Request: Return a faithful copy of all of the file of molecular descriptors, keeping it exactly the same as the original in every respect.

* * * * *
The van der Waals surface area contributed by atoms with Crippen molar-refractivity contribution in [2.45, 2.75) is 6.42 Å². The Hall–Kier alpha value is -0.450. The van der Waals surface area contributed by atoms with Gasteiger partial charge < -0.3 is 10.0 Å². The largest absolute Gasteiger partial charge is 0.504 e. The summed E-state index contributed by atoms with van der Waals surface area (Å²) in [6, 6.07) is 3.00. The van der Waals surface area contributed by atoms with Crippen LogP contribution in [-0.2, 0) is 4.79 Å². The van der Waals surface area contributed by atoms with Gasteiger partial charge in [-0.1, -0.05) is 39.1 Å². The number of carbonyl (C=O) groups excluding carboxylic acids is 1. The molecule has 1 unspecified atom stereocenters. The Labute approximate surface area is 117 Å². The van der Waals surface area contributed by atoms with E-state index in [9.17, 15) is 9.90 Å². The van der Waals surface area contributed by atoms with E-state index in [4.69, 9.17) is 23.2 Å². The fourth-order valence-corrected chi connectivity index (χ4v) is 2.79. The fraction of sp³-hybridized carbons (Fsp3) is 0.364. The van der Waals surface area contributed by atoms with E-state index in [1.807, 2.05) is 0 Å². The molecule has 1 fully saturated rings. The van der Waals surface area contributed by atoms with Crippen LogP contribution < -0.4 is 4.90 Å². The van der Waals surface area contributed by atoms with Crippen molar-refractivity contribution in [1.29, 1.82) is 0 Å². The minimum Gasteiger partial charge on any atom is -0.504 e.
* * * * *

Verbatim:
The van der Waals surface area contributed by atoms with Crippen molar-refractivity contribution in [2.45, 2.75) is 6.42 Å². The Hall–Kier alpha value is -0.450. The van der Waals surface area contributed by atoms with Gasteiger partial charge < -0.3 is 10.0 Å². The largest absolute Gasteiger partial charge is 0.504 e. The summed E-state index contributed by atoms with van der Waals surface area (Å²) in [6, 6.07) is 3.00. The van der Waals surface area contributed by atoms with Crippen LogP contribution in [-0.2, 0) is 4.79 Å². The van der Waals surface area contributed by atoms with Gasteiger partial charge in [-0.1, -0.05) is 39.1 Å². The number of carbonyl (C=O) groups excluding carboxylic acids is 1. The molecule has 1 unspecified atom stereocenters. The Labute approximate surface area is 117 Å². The van der Waals surface area contributed by atoms with E-state index in [9.17, 15) is 9.90 Å². The van der Waals surface area contributed by atoms with E-state index in [4.69, 9.17) is 23.2 Å². The fourth-order valence-corrected chi connectivity index (χ4v) is 2.79. The fraction of sp³-hybridized carbons (Fsp3) is 0.364. The van der Waals surface area contributed by atoms with E-state index in [1.807, 2.05) is 0 Å². The molecule has 1 fully saturated rings. The van der Waals surface area contributed by atoms with Crippen LogP contribution < -0.4 is 4.90 Å². The van der Waals surface area contributed by atoms with Crippen molar-refractivity contribution in [1.29, 1.82) is 0 Å². The minimum Gasteiger partial charge on any atom is -0.504 e.